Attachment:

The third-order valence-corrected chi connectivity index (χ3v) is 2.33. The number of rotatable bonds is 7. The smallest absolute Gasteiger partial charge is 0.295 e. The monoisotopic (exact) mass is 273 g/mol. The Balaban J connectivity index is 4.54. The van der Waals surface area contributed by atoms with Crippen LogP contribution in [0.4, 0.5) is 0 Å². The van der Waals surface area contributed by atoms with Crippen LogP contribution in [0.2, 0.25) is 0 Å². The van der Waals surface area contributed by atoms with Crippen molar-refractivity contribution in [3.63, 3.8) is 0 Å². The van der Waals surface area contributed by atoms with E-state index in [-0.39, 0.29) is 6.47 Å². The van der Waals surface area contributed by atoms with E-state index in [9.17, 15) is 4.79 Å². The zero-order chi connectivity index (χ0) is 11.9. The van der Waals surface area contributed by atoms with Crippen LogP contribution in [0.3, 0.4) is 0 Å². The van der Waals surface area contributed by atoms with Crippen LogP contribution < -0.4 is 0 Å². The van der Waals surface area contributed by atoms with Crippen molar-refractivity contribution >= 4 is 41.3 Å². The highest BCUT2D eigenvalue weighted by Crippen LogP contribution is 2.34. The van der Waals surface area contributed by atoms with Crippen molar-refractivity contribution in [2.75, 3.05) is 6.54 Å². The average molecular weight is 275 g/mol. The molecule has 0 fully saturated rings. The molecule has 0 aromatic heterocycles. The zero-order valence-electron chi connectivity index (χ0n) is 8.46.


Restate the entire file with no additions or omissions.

The third-order valence-corrected chi connectivity index (χ3v) is 2.33. The number of rotatable bonds is 7. The smallest absolute Gasteiger partial charge is 0.295 e. The monoisotopic (exact) mass is 273 g/mol. The Balaban J connectivity index is 4.54. The van der Waals surface area contributed by atoms with Crippen LogP contribution in [0.4, 0.5) is 0 Å². The van der Waals surface area contributed by atoms with Crippen LogP contribution in [0.2, 0.25) is 0 Å². The van der Waals surface area contributed by atoms with Crippen molar-refractivity contribution in [3.63, 3.8) is 0 Å². The van der Waals surface area contributed by atoms with E-state index in [-0.39, 0.29) is 6.47 Å². The van der Waals surface area contributed by atoms with E-state index in [9.17, 15) is 4.79 Å². The zero-order chi connectivity index (χ0) is 11.9. The van der Waals surface area contributed by atoms with Crippen LogP contribution in [0.3, 0.4) is 0 Å². The van der Waals surface area contributed by atoms with Crippen LogP contribution < -0.4 is 0 Å². The van der Waals surface area contributed by atoms with Crippen molar-refractivity contribution >= 4 is 41.3 Å². The highest BCUT2D eigenvalue weighted by Crippen LogP contribution is 2.34. The van der Waals surface area contributed by atoms with Crippen molar-refractivity contribution in [2.75, 3.05) is 6.54 Å². The average molecular weight is 275 g/mol. The molecule has 0 fully saturated rings. The molecule has 0 aromatic heterocycles. The zero-order valence-electron chi connectivity index (χ0n) is 8.46.